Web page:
Figure 2. Bivariate American political ideology.

After positing the basic structure of these ideologies, I was able to articulate the fundamental desires of each group much more easily. By using systems thinking to organize these political ideologies, I was somewhat surprised to notice that many of the distinct relationships among what the groups were aiming for and avoiding were synonymous. Although these desires (opportunity, freedom) are separate distinctions within each group, they are also systems with other parts identified by perspectives. These perspectives are based on the public’s mental models from the relationships we ascribe to them. I kept realizing how much perspectives play an integral role in how things are ultimately shaped.

However, this raises the question: if two seemingly opposing groups have similar goals, why do both groups consistently seem so different from one another? Sometimes labels merely create barriers and lock us into our own perspectives. Is it also possible that conflicting groups think their values are more different than they actually are? While answers to these questions would take more analysis through systems thinking, it became more obvious that when we shift our perspectives, we transform distinctions and we therefore change what we’re looking at. Specifically, if you view my values as “close enough” to yours (whether consciously or subconsciously), maybe your thinking about me will shift and you will allow me the space to explain my thinking to you.


The Chief of Police from Childress, Texas, would not allow dissenting opinions on his Facebook post regarding the placing of decals on police vehicles. He even went as far as to post a letter on Facebook telling someone to “go fly a kite” in response to that person’s inquiry about removing the new decals. My hope is that the Chief of Police, along with all others, will give people the time and space to offer a dissenting opinion. Having different mental models is not necessarily a problem nor a cause for concern, but choosing to not understand why those differences exist can hinder our ability to gain a better understanding of a complex situation.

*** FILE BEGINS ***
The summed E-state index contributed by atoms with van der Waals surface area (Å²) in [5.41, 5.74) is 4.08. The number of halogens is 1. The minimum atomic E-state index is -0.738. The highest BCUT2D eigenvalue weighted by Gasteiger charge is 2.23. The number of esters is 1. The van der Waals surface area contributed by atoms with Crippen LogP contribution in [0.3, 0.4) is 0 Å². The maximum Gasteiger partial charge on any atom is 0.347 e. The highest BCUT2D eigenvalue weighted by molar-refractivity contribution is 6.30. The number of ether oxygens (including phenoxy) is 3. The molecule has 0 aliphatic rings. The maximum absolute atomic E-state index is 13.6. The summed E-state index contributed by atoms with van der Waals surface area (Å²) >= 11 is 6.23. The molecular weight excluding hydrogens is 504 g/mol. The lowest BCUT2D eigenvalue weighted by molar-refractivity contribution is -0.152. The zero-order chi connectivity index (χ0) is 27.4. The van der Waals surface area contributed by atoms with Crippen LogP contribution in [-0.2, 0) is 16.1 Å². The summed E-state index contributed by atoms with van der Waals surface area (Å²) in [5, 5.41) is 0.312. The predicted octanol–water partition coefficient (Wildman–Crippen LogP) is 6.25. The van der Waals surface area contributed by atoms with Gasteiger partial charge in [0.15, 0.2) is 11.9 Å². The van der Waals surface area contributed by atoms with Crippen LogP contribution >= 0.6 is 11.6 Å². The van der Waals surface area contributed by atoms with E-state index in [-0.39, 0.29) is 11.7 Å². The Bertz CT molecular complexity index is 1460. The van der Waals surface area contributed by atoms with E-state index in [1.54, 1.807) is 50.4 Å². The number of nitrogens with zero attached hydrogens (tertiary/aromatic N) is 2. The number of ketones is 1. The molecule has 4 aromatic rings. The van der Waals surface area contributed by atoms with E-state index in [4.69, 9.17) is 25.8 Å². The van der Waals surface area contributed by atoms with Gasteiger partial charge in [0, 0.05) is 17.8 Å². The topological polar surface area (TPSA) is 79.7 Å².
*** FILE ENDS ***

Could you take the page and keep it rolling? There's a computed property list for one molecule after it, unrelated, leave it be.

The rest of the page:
About the Author: Hill Wolfe ’16 is a fellow at the Cornell Institute for Public Affairs, pursuing a master’s degree in public administration concentrating in Government, Politics and Policy Studies. Hill serves as President of the Cornell Public Affairs Society and Communications Chair of Cornell University Women in Public Policy. Hill loves spending his free time volunteering, and has worked for a multitude of organizations dedicated to veterans’ issues, income inequality, gender equity, and at-risk youth and young adults. Hill received his Bachelor of Arts in both Media Communication and Public Administration from Northern Illinois University.